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Internet Safety In 2023: 12 Do’s And Don’ts

In an increasingly interconnected digital landscape, internet safety is paramount for businesses. Proper precautions can protect your company’s sensitive information, mitigate cyber threats and foster a culture of cybersecurity. From implementing strong security measures to thoroughly educating employees on their importance, here are some dos and don’ts for internet safety to fortify your business against risks in an evolving digital landscape.

 

Why Internet Safety Is Important in 2023

Much of the business world has been online and interconnected for decades by now, but internet use continues to grow more ubiquitous, and we continue to discover new challenges. Cybercriminals and hackers are constantly evolving to find new vulnerabilities and take advantage of businesses and individuals. As the data we hand over to online servers expands and becomes more inevitable, it’s vital to protect yourself and your business from new threats.

 

Internet Safety Dos

1. Do: Implement Strong Security Measures

Establish robust security measures on your computers and other tools, such as firewalls, encryption protocols and intrusion detection systems, to protect company data.

2. Do: Encourage and Enforce Cybersecurity Among Employees

If you have employees or contractors working with sensitive company information on-site or remotely, encourage awareness of cybersecurity measures in their day-to-day work. Determine protocols they need to adhere to, such as avoiding public Wi-Fi or installing proper antivirus software.

3. Do: Regularly Update Software and Security Systems

Computer software updates might feel like a nuisance or a time suck when you’ve got a day packed with meetings and a mile-long to-do list. But it’s worth it to give your computer a few minutes to update when it needs it. Updates often contain security patches that address vulnerabilities and weaknesses to protect against newly discovered threats.

4. Do: Use a VPN

A VPN, or virtual private network, is a service that encrypts your activity on the internet and keeps your identity hidden while browsing. Choose a VPN for your business, and encourage or require employees to use it for online work.

5. Do: Use Strong Passwords

Show employees how to create strong, unique passwords for their work accounts, and implement a password policy that enforces complexity requirements (e.g., number of characters, numbers, capital letters and special characters required). You can also set up two-factor authentication (2FA) on your company accounts to require an extra step, usually an email or text verification, to sign in to anything. Use a password manager to monitor and share encrypted passwords among employees, and don’t allow employees to save login information on their browsers.

6. Do: Educate Employees About Cybersecurity

Employees should understand their role in maintaining the security of the business. Conduct regular training and awareness programs to educate employees about safe online practices, recognizing phishing attempts, avoiding suspicious links or downloads, and using secure methods for sharing sensitive information.

7. Do: Regular Data Backups

Work with your developers or data scientists to develop a robust and consistent data backup strategy so your company’s vital information is regularly backed up and can be restored in case of data loss or a ransomware attack.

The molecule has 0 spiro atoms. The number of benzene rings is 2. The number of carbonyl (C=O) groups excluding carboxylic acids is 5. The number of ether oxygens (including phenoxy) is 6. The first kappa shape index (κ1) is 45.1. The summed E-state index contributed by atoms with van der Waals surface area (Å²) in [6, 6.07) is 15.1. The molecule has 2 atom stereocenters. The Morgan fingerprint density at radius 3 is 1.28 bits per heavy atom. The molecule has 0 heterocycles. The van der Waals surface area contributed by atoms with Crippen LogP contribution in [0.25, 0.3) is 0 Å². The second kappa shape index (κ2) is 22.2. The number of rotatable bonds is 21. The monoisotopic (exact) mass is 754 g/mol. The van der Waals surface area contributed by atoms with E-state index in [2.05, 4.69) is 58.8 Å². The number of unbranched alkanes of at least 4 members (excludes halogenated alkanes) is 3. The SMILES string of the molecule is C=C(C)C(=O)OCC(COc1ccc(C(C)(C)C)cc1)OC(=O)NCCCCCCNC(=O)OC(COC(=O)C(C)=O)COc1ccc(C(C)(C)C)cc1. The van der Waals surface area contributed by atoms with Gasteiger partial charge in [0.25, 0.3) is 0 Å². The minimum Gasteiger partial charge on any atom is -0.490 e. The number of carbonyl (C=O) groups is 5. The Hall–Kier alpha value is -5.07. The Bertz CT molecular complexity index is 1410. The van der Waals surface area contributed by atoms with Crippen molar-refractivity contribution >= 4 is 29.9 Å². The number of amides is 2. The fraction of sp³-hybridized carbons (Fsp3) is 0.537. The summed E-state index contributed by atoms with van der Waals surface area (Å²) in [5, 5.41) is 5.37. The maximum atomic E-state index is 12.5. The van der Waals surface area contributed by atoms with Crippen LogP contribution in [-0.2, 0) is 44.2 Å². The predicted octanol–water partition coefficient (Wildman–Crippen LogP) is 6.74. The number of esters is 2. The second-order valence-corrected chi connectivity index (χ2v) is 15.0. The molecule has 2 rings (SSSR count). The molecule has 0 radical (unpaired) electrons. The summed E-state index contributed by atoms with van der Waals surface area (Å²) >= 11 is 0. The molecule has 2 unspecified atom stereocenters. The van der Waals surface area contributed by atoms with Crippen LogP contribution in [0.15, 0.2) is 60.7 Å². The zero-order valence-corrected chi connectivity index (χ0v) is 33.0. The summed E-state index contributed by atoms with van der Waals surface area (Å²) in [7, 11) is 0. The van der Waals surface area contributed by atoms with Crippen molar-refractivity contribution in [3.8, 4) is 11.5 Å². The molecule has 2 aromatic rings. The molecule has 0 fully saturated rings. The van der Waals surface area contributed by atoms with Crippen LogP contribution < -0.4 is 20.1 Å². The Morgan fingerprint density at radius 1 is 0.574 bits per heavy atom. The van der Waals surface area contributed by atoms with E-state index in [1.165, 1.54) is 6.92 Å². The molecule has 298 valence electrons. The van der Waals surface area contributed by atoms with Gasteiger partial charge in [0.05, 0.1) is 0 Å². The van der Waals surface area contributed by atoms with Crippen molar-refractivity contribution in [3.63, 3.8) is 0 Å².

8. Do: Follow the Principle of ‘Least Privilege’

Set up access controls on any company systems, and grant employees access according to the principle of “least privilege”: Provide each person only the access necessary for their specific roles. Regularly review and revoke access privileges when employees change roles or leave the company.

 

Internet Safety Don’ts

1. Don’t Use Weak, Repeated or Default Passwords

Implement and enforce a policy for password complexity to ensure employees don’t use weak passwords on company systems or use a single password repeatedly across applications. Also, avoid using default passwords for their systems, devices and online accounts, as these are widely known and easily exploited.

2. Don’t: Ignore or Delay Software Updates

When a computer or other company system calls for an update, let it update right away. If you have the option, set systems to update automatically overnight or during other slow periods, so you don’t risk missing vital security updates and patches.

3. Don’t: Work on Public Wi-Fi

Employees should understand the risks of public Wi-Fi, such as networks at coffee shops, libraries and airports. If you have remote workers, implement and enforce a Wi-Fi policy to ensure employees only work on secure Wi-Fi networks or use a VPN when accessing the internet through vulnerable public networks.

4. Don’t: Rely on Antivirus Software

Businesses shouldn’t rely solely on reactive security measures, like antivirus software. While antivirus software is one essential part of your cybersecurity plan, it won’t protect against all threats. Proactive measures, such as regular security assessments, vulnerability scanning and employee training, will ensure a comprehensive security strategy.

 

Bottom Line

Maintaining internet safety is of utmost importance for businesses of all sizes, and small businesses might be among the most vulnerable. Robust security measures, employee training, regular software updates, VPN usage, strong passwords and data backups are just a few critical steps to protect against cyber threats. Combining proactive measures with a vigilant approach to online safety will let your business navigate the digital landscape securely, safeguarding your data, reputation and overall success.

Source: Internet Safety In 2023: 12 Do’s And Don’ts – Forbes Advisor